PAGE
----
Hair transplantation represents a powerful tool that can restore a more youthful appearance to those affected by androgenic alopecia. When performing hair transplantation, proper patient evaluation and execution of a comprehensive treatment plan can produce safe, reliable, and satisfactory outcomes.[1][37]

Enhancing Healthcare Team Outcomes

It remains imperative to identify the risk factors and perform a thorough assessment of the patient prior to performing hair transplantation. A team approach is an ideal way to limit the complications of this procedure. Before surgery, the patient should have the following done:

Evaluation by a surgeon experienced in selecting the appropriate patient for HT.

Evaluation by a primary care physician to diagnose and/or treat potentially reversible causes of hair loss (e.g., hypothyroidism, hormonal imbalance, malnutrition), if applicable.  

Evaluation by a dermatologist to diagnose and/or treat inflammatory causes of hair loss (e.g., lichen planopilaris), if suspected either on physical exam, laboratory studies, or histopathological analysis.

The pharmacist will have some involvement, depending on the medication needs surrounding the procedure.  The pharmacist should examine the patient's medication record and ensure everything is in place for the hair transplantation, and that there are no drug interactions. Any concerns should be reported to the nurse to pass on to the clinician. Nursing will have extensive involvement, including preparation, assistance intraoperatively, and monitoring and followup. Nursing duties are covered in more detail in the following sections.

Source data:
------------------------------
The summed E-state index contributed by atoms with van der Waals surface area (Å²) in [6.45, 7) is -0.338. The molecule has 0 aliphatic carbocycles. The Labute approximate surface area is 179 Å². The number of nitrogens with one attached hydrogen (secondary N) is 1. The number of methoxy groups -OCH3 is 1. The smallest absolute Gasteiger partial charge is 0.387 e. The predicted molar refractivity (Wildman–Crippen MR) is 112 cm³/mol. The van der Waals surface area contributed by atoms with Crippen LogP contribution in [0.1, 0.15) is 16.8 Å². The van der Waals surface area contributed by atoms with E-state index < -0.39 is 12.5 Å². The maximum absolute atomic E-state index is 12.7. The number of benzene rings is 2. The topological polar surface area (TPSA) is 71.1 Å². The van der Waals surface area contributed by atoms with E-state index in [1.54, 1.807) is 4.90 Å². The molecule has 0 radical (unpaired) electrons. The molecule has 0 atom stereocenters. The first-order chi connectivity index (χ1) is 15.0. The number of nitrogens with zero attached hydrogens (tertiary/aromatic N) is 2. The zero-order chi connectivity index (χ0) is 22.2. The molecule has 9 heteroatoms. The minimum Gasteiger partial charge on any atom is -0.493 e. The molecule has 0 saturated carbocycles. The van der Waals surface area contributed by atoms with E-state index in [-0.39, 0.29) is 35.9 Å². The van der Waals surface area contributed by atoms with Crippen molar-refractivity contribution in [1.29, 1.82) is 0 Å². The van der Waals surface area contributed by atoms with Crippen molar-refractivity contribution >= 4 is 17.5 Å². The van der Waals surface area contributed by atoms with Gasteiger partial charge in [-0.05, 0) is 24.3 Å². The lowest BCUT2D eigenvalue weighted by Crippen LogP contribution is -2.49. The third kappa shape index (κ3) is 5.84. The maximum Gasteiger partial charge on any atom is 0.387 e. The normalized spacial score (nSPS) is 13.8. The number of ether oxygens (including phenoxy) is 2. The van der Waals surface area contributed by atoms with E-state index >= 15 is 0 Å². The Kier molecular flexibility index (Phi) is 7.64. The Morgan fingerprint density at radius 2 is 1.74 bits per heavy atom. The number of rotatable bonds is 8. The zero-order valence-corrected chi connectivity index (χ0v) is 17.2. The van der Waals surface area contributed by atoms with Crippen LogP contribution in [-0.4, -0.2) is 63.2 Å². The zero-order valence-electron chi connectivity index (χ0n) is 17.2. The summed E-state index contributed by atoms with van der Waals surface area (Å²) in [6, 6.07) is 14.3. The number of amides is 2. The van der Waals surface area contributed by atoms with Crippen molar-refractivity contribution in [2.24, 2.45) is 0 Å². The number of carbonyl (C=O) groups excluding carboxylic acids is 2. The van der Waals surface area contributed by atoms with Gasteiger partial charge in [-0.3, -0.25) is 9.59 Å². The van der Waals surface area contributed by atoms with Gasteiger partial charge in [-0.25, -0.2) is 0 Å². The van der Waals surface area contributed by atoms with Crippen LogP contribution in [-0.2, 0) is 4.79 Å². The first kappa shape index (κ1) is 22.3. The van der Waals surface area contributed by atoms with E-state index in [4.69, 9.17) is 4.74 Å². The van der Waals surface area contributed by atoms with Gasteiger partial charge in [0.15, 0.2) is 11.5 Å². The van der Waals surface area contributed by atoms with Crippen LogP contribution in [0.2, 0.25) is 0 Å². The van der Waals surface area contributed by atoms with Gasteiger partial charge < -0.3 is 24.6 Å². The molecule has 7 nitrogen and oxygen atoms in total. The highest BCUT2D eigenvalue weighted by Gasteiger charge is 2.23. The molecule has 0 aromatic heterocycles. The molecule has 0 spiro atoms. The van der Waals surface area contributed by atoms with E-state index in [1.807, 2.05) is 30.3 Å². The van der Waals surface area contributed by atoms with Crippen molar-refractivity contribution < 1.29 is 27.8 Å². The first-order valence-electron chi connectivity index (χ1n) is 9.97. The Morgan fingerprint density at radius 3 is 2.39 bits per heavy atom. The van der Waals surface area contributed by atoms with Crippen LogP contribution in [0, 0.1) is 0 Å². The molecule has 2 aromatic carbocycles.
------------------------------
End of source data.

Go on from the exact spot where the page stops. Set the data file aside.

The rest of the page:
An interprofessional team of an experienced surgeon, hair technicians, and operative nurses should be involved during the HT to maximize outcomes. Close follow-up during the initial post-operative period, either by a wound care nurse and/or clinician experienced in the post-operative care of HT, should monitor the patient for possible complications including infection or hematoma. It is also important to provide patient education on properly maintaining the surgical wounds. The patient should also avoid strenuous activity for 1 to 2 weeks to help prevent complications.[1][3][38] This overall interprofessional approach will result in the best patient outcomes with minimal adverse events.[Level V]